Lake Soneren in Sigdal, seen from Fv134..

From Sigdal onto Fv133 which runs on the eastern side of lake Soneren. It’s a lot more fun for motorcyclists. On the north side of the lake Fv133 merges with main road to Eggedal.

Route decision

While having a coffee break in Eggedal a friend living on the west coast sent me a message. He was taking Friday off so we decided to hook up somewhere in Aurland the next day. He suggested I’d try a mountain road from Hemsedal over to Ål – Votnedalen.

This sounded like a great idea. It was a road I’d never tried. A route decision was quickly made. From Eggedal across the mountain, past Haglebu, and down into Hallingdal. It was pretty chilly up there, with temps down towards 8/10C. Typical early spring. And a sign of what to expect further north and higher up.

Hallingdal in sight

Coming down towards Hallingdal

Down in Hallingdal rode up to Gol, then quickly onto Rv52, also called Hemsedalsvegen. At Hemsedal Skiing Center the mountain road begins. With an automatic toll station. Cameras recognize license plates. Don’t know how they manage to charge tourists, if at all.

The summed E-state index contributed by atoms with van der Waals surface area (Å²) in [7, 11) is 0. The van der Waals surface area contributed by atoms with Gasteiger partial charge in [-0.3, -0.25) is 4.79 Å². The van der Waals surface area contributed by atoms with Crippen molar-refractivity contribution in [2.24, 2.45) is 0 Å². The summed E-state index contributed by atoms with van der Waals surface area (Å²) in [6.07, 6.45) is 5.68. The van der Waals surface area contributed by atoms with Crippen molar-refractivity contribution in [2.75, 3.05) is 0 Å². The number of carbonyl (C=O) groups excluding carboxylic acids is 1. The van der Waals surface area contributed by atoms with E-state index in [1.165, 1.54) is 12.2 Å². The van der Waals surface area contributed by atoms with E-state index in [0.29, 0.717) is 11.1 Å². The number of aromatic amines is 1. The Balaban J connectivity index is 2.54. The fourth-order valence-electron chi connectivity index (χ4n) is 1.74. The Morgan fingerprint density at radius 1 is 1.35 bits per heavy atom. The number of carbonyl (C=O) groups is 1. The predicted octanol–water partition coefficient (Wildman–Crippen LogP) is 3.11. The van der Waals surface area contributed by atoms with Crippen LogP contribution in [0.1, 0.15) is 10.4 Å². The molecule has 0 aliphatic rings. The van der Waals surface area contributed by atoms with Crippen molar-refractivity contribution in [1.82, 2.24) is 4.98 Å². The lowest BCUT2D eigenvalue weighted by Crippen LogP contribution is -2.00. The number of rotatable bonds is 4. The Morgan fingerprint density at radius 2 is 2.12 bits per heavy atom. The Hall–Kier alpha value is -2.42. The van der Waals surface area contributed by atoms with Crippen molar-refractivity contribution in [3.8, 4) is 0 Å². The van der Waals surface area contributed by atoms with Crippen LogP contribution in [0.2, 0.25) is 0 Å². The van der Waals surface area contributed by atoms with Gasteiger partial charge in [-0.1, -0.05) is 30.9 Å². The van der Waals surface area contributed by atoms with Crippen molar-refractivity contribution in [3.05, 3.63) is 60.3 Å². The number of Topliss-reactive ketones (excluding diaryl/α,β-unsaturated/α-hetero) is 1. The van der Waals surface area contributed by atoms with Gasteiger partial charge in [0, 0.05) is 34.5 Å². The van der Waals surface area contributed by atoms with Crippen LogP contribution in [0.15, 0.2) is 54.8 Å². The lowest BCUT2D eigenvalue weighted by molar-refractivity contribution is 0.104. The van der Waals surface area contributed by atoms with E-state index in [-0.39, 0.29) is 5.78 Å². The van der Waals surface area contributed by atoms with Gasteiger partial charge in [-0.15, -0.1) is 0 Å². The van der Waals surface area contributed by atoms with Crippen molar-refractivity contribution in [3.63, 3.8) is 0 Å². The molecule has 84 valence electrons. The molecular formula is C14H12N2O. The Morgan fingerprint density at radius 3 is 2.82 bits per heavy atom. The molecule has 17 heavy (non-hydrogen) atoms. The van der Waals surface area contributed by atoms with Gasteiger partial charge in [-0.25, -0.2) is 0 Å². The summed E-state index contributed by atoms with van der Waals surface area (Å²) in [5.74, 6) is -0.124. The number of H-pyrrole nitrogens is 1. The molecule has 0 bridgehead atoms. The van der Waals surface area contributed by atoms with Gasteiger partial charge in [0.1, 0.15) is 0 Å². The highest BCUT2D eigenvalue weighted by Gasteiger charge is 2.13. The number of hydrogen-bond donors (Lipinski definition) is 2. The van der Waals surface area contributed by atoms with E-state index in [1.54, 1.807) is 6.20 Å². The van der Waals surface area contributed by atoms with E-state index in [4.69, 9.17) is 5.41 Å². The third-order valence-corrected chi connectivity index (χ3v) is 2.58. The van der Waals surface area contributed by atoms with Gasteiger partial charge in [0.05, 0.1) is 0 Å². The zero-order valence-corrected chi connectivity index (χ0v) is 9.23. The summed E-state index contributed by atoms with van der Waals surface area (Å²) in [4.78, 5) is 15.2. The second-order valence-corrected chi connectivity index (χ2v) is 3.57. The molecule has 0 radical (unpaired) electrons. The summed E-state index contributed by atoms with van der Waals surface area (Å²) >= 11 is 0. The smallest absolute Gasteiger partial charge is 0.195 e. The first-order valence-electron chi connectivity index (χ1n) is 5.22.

Use credit cards wherever possible. The company that runs these automatic toll stations add an extra fee when they invoice. Create an account and register your vehicle on youpark.no makes it possible to avoid the extra fee. But you have to pay within 48 hours of the invoice time.

Early June, riding across Hemsedalsfjellet

Up on Hemsedalsfjellet making my way across. Or so I thought.

Shortly after I was up in the mountains. Lots of snow up there but the road was dry and looked promising. Most of these types of mountain roads offers pretty easy riding. And should be doable for and with touring motorcycles. There can be more challenging sections. Take it easy and you should be fine.

Road closed, change of plans

I had great fun for a while. But coming around a corner, the fun ended in the form of the below sign and road barrier.

Early June: an unmistakable sign, road closed